1-CD with 36-page booklet, 32 tracks. Playing time approx. 69 minutes.
Rockabilly from the vaults of 'D' and Dart Records!
Pappy Daily's name is not exactly synonymous with rockabilly and rock 'n' roll. Indeed, he neither liked nor understood either. What he knew was country -- deep East Texas or Gulf Coast honky-tonk -- and what rocking music he cut he cut because he felt he had to in those commercially dark days for hard-core country music, the middle to late 1950s.
That said, Daily's famed Starday label issued a number of excellent rockabilly and rock 'n' roll sides from the advent of the music in 1954-55 until he parted with his half-interest in the label at the end of 1957; others were issued on the Dixie subsidiary he and partner Don Pierce formed shortly before they split.
Although Daily's 'D' label, formed as he gave up his interest in Starday, eventually became largely known as a bastion of traditional country and honky-tonk against the double-barreled assault of rock 'n' roll and lush Nashville Sound country pop, it was formed at a commercial nadir for country music and many early releases on the label were rock 'n' roll, rockabilly or, more often, heavily informed by them.
Within a few months, however, Daily and new right hand man, the veteran country deejay, bandleader and manager Gabe Tucker realized that they weren't equipped, artistically or in their market coverage to compete in pop and rock 'n' roll fields. 'D' began to concentrate increasingly on country. Although there would continue to be occasional rocking releases on 'D,' they channeled many rock 'n' roll-flavored releases through a sister label Dart.
Both 'D' and Dart became essentially 'look see' labels, chiefly vehicles for trying out and showcasing songs Daily published in his Glad Publishing Company. This is not to say that 'D' and Dart existed only for this purpose; 'D' in particular remained a legitimate outlet for regional artists, both up and coming youngsters and established veterans, through the early 1960s.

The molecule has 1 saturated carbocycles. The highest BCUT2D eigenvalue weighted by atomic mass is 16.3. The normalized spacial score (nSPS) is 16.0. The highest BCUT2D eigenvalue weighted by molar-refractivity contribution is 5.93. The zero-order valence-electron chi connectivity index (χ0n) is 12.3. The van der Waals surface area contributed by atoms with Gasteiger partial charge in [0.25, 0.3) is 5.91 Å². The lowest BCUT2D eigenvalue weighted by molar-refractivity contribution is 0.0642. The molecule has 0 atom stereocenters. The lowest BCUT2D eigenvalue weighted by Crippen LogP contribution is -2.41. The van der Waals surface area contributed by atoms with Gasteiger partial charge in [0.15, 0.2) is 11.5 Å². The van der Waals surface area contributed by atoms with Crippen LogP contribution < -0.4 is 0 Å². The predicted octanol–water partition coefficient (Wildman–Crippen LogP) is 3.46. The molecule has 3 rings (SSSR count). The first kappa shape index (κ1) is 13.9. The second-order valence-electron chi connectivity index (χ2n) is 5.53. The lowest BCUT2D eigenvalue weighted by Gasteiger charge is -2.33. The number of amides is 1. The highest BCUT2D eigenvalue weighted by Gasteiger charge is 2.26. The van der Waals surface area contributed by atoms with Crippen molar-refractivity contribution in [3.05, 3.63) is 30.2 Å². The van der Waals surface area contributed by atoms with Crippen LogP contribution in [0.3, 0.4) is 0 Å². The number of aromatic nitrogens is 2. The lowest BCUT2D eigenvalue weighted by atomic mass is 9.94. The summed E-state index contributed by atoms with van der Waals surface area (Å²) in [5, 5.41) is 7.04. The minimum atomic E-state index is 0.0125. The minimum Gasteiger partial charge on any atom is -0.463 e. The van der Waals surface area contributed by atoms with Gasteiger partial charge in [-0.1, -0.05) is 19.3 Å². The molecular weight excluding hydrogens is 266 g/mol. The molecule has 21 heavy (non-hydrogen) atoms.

Daily continued to issue singles on 'D' well beyond the early 60s, however, though the bulk of the label's output was in the period between 1958-1961, a period which also encompassed Dart's entire existence. Between them, 'D' and Dart issued a number of excellent rockers in this period and this set collects many of the best rockabilly and rock 'n' roll sides from their combined catalogs, from label stalwart Eddie Noack's pseudonymous, half-hearted stab at quasi-rock, Can't Play Hookey, which was 'D's inaugural release in the winter of 1957-58, to classics like Jimmy & Johnny's I Can't
Find The Doorknob, the rocking honky-tonk of Doug Bragg and the bluesy 1959 debut disc of future stars Johnny and Edgar Winter. It includes surprisingly effective stabs at rock 'n' roll by fading western swing bandleader Merl Lindsay, as well as a jumping instrumental track by another veteran country bandleader Hardrock Gunter -- who was also a veteran of trying to adapt to rocking sounds, having previously cut sides for Sam Phillips' pioneering Sun label.
Every CD would be for the most part a 30 song jukebox of the finest Rockabilly ever recorded for all the great labels. We sourced the very best sounding tapes and took them to the best mastering engineers, and then we took the packaging to a new level. We adopted the catchphrase of the first Rockabilly dee-jay, Dewey Phillips, 'That'll Flat Git It!'.
We looked for previously unpublished photos, and tried to find all the artists who'd never been found before.
The result is a truly definitive Rockabilly series